“Every time Congressman Curbelo does his TV rounds to complain about why he was rejected from the Congressional Hispanic Caucus, he’s reminding South Florida voters that he’s a Republican who voted for the disastrous House health care repeal, voted for Speaker Ryan’s middle class tax hikes, and who won’t support the DREAM Act,” said Javier Gamboa, the Hispanic media director for the Democratic Congressional Campaign Committee, a national organization that seeks to elect Democrats to the House of Representatives.
Curbelo has said he will vote for any solution that helps undocumented young people who were brought to the United States as young children after Trump announced the end of an Obama-era executive order that protected Dreamers from deportation. But Curbelo hasn’t signed onto the Dream Act because he is also pushing his own bill called the Recognizing America’s Children Act that he describes as a conservative alternative to the Dream Act.
His critics aren’t restricted to the left. While Curbelo is a vocal supporter of the tax overhaul effort, appearing with Ryan and Republican leadership to tout the plan in Spanish, and a less vocal supporter of the unsuccessful effort to repeal Obamacare, he has angered some on the right.
Curbelo began a push to ban “bump stocks” after the mass shooting in Las Vegas where a gunman killed dozens after using a currently legal accessory that allows semi-automatic weapons to fire like automatic weapons. He became the Republican sponsor of a bill that would ban the sale of bump stocks, an effort that drew the ire of the NRA, the nation’s leading gun lobby that typically supports Republican officeholders.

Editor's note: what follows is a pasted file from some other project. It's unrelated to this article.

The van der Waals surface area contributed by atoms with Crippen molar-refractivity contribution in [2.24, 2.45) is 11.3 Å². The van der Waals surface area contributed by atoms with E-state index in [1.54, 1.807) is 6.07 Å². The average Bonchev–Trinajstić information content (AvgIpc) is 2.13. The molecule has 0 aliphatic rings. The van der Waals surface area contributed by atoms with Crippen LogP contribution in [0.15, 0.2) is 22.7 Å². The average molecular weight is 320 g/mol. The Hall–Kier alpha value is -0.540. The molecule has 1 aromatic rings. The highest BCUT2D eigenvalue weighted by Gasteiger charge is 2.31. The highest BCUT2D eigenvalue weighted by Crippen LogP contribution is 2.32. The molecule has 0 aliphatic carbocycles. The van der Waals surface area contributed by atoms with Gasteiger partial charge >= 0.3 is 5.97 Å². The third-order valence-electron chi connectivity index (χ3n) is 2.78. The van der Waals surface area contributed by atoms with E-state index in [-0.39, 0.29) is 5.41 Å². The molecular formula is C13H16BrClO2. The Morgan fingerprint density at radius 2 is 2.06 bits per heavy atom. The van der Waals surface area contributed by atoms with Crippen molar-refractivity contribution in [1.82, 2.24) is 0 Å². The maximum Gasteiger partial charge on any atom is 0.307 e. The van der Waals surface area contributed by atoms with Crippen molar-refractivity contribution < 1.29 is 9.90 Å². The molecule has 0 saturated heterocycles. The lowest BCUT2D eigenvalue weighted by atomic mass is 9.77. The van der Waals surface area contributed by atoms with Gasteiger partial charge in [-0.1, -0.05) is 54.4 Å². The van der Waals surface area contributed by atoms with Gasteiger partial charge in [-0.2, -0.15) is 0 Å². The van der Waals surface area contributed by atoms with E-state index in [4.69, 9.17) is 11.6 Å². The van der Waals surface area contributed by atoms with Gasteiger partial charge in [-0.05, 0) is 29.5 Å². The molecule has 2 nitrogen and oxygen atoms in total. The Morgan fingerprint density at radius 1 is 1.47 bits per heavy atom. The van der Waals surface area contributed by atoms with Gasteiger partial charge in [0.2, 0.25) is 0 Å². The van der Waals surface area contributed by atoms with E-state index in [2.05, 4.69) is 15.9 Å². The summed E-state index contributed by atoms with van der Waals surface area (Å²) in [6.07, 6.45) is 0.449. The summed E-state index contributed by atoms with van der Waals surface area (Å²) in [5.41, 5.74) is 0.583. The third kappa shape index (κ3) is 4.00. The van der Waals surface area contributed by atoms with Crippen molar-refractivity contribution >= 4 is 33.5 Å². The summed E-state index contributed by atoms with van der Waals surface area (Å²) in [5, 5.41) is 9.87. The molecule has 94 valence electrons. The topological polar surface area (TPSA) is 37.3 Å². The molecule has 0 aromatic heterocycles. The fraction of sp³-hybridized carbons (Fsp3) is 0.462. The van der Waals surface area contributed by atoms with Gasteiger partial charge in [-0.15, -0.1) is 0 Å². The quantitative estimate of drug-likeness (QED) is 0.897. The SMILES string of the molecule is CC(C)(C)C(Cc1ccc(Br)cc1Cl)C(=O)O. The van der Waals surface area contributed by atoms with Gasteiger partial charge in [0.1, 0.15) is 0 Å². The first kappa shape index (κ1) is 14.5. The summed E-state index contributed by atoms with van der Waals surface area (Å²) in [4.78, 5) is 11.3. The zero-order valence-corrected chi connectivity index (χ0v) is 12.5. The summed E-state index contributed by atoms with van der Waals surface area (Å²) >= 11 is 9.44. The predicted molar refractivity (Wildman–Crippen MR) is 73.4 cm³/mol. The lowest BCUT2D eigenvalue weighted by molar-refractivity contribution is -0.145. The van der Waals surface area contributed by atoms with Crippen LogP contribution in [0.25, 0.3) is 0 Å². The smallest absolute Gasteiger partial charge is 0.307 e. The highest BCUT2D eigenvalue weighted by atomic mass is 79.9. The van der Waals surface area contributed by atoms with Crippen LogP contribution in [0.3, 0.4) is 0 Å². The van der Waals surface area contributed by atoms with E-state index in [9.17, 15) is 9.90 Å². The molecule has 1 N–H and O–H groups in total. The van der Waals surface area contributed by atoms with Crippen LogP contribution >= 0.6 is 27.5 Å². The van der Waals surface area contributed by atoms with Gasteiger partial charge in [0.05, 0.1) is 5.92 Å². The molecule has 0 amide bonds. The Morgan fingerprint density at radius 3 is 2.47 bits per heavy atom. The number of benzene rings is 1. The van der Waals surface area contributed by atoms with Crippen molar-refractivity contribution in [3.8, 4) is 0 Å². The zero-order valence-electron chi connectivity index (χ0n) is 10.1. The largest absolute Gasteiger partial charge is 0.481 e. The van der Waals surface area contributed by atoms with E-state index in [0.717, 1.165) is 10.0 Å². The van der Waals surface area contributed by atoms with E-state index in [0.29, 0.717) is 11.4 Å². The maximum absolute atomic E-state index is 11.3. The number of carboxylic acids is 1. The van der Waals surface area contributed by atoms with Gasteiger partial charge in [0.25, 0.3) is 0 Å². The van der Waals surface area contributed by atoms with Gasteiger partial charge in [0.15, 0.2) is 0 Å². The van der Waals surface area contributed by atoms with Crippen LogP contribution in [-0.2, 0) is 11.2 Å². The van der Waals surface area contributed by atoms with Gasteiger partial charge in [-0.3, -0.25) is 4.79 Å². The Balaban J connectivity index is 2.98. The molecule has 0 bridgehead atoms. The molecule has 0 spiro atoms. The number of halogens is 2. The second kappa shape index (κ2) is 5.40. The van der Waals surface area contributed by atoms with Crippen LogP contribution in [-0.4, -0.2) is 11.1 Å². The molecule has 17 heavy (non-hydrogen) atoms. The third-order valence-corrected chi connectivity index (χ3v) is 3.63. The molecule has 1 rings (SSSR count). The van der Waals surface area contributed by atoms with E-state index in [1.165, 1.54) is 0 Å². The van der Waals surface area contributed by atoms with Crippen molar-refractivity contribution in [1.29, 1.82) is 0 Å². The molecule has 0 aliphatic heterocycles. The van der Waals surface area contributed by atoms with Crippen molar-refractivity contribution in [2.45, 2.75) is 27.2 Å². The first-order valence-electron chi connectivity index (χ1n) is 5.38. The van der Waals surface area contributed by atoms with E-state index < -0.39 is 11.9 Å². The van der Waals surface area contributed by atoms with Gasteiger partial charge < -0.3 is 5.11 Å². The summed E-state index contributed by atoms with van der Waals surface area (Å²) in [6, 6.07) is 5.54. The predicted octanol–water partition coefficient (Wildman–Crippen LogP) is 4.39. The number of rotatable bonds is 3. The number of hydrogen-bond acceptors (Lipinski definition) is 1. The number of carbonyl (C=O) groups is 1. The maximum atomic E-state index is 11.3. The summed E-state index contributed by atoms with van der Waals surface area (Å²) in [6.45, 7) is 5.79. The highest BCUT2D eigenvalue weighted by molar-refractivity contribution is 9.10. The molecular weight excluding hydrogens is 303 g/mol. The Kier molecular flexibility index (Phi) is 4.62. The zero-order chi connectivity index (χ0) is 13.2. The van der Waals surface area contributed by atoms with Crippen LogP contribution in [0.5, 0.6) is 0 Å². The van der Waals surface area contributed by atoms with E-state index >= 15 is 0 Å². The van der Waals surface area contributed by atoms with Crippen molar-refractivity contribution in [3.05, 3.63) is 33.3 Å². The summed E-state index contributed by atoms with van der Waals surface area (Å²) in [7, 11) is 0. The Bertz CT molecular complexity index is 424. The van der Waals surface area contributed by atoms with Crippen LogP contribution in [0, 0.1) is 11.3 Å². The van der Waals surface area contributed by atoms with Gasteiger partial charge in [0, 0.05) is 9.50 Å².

“Banning guns from law-abiding Americans based on the criminal act of a madman will do nothing to prevent future attacks,” the NRA said in a statement. “Despite the fact that the Obama administration approved the sale of bump fire stocks on at least two occasions, the National Rifle Association is calling on the Bureau of Alcohol, Tobacco, Firearms and Explosives to immediately review whether these devices comply with federal law.”
Curbelo said the NRA’s position of supporting additional ATF regulation without supporting congressional action doesn’t make any sense.
“Here’s an issue where it’s really obvious that we should ban these and for the organization to … take that position but say, ‘We don’t support congressional action,’ is disingenuous,” Curbelo said. “If you are opposed to bump stocks and you ban them at their own shooting range, which they (the NRA) did, why would you get in the way of Congress banning them? They’re making a lot of their really strong Republican allies look bad and they know, we’ll have to wait to confirm this, that ATF cannot regulate these devices.”
But Curbelo’s Democratic-leaning district and close relationship with GOP leadership mean that he likely doesn’t have to worry about a credible primary challenge from the right. Instead, he’ll likely have to navigate serious Democratic challengers every two years for as long as he can keep his seat.
“People say I have a certain confidence in the way I act around here,” Curbelo said. “A lot of that comes from my support back home. My district that the president lost by 16 (percentage points), (Marco) Rubio tied, I won by 12. People know me and, at least in my community, they appreciate this style of leadership.”
And retiring Rep. Ileana Ros-Lehtinen, a moderate Miami Republican who represents an even more Democratic-leaning district than Curbelo’s, said his recent disagreements with the left and right are examples of political decisions certain Republicans must make if the party is going to grow.
“He’s got a lot of credibility here and he’s really moving up the ranks in our Republican caucus because people see him as the next wave of Republicans we have to attract,” Ros-Lehtinen said. “He breaks the mold when it comes to being a Republican. He colors outside the lines.”